BLOOD RUBBER - HOW THE AMAZON DIED tells the extraordinary story of one of the blackest episodes in Amazonian history, known as the Putumayo Affair. In 1907, Walter Hardenburg, a young American explorer and engineer, was canoeing slowly down a meandering tributary of the great river, in deepest Amazonia, in search of adventure. The realm of Captain Kurtz’s Apocalypse Now seems tame by comparison with what he found through the mist up ahead.
Hardenburg had entered the rubber domain of Julio César Arana, a rubber fiefdom gone mad – where the only law that counted was the ‘Winchester constitution’: the rifle made all the rules. The native people were routinely enslaved to work the rubber plantations, and flogged, raped and tortured to death if they resisted.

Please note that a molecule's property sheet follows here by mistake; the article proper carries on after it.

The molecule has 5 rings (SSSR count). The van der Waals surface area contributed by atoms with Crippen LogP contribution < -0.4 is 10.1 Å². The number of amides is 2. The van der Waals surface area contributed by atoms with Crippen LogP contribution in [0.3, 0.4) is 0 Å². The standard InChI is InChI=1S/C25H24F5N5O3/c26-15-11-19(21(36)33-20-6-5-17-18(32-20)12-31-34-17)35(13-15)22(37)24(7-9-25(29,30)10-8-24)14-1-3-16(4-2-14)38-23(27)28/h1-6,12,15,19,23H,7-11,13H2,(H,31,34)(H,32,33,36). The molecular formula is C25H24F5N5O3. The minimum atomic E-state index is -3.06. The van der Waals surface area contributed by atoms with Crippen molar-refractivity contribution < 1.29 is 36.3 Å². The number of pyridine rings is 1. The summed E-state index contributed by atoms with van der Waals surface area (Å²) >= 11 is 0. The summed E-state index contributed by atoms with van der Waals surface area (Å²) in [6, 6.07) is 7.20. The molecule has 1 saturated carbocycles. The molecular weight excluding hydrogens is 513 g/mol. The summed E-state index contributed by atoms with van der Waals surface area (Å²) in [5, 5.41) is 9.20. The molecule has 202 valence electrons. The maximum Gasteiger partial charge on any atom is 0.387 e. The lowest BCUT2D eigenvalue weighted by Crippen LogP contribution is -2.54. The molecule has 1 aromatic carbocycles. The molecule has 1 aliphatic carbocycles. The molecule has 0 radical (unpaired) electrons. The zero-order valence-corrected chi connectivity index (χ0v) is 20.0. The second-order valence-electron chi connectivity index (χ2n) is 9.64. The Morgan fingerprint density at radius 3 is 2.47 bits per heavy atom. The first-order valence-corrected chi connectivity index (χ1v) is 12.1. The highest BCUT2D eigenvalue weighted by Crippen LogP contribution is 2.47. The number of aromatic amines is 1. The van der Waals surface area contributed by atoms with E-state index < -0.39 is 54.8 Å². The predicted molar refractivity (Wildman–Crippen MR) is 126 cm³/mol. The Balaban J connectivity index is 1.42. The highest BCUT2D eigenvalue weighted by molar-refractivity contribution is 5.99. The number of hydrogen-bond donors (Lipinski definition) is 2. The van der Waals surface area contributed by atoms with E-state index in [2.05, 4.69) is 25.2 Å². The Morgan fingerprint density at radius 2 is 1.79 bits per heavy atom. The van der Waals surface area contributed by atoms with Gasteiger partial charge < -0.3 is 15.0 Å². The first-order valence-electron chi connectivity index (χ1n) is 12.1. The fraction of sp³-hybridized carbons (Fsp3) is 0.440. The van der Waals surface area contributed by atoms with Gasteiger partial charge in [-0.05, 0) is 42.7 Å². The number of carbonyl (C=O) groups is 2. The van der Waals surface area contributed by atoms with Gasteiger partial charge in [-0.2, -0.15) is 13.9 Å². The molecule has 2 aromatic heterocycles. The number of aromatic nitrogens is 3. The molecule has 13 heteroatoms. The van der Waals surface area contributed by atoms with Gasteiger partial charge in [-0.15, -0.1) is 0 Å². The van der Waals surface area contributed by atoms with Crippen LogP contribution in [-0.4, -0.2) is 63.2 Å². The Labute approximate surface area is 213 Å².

Something snapped inside the young, idealistic Hardenburg when he witnessed these scenes: thousands of native people were being slaughtered to satisfy the West’s insatiable demand for rubber. The rubber extraction methods that produced car tyres, rubber hoses and countless other products relied on an entrenched system of utter barbarism. Hardenburg vowed to seek justice for thousands of victims of the Putumayo atrocities, and to publicise the destruction of their lives and culture across the world.
This is the story of how he did it. Blood Rubber is about the power of one versus the power of the machine … of utter evil versus improbable goodness.